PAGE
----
By aortic dissection type III, according to the DeBakey classification (Stanford type B), we have experience only with open surgical access to the femoral arteries with fenestration of the flap and stenting of the exit, if necessary, followed by thoracic endovascular aortic repair (TEVAR). In order to ensure blood flow to the ostia of the left RA and the aberrant upper right RA in the presented case with IAAD, a fenestrated abdominal aortic vascular graft would be required. Unfortunately, such a graft is not available at our clinic. The placement of the endovascular graft without fenestrations would not have been feasible as there was no proximal landing zone.
Bearing these considerations in mind, and the lack of any serious co-morbidities by the patient, we decided that aortoiliofemoral bypass (right common femoral artery) with fixation of the entry right below the ostium of the left RA was the most suitable therapeutic approach.
The location of the dissecting flap required selective abdominal aortic clamping above the right main RA. The left kidney perfusion was not affected, and the right kidney was partially perfused through the upper accessory right RA. The smaller lower accessory right RA was ligated, which led to confined and well-tolerated renal ischemia. According to available data, anomalous RA smaller than 2 mm in diameter can be sacrificed without a real risk of renal cortical necrosis. Arteries with larger diameter should not be ligated because otherwise, resection of the ischemic renal parenchyma may be necessary11.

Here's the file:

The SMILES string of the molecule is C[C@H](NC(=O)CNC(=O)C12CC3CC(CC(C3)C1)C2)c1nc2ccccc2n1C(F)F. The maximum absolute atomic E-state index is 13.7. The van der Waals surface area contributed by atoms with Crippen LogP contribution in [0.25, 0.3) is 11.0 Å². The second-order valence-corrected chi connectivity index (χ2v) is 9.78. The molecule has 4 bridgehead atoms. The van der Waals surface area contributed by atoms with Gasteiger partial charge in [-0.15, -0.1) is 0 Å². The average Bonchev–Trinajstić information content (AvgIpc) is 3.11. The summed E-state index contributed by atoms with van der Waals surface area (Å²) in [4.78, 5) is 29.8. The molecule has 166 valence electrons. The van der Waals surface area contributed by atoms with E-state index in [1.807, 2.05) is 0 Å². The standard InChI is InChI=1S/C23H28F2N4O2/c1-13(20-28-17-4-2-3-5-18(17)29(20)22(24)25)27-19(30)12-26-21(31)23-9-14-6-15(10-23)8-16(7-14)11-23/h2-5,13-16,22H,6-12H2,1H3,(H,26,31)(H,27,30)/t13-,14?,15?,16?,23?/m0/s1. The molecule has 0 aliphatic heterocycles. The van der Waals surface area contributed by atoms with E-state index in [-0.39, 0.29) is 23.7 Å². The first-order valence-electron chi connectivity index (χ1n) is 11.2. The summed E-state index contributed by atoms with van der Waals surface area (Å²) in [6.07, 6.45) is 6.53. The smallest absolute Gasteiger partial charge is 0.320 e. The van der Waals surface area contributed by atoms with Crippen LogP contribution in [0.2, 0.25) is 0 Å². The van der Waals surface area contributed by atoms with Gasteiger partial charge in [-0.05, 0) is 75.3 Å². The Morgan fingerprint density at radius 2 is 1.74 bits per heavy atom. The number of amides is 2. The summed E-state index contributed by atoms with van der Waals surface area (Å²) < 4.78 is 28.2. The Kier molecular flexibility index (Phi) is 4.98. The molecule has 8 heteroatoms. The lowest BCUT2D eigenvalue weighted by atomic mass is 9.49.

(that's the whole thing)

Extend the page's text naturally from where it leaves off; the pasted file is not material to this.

We suppose that the renal infarction was responsible for the fever in the course of the early postoperative period. Thanks to the good regenerative properties of the renal parenchyma, the zone of ischemia was almost fully restored on the follow-up examinations, and the patient was symptom-free.
The presented case demonstrates that after an unsuccessful trial for fenestration, artoiliofemoral bypass is a feasible therapeutic approach for IAAD with entry directly at the left RA level, ensuring recovery of lower limb perfusion. In contrast to the endovascular approach, open surgery provides the possibility for manipulating with the level of proximal clamping balancing between fixation of the entry and preserving renal blood supply.
Conflicts of interest
Authors declare no conflicts of interest.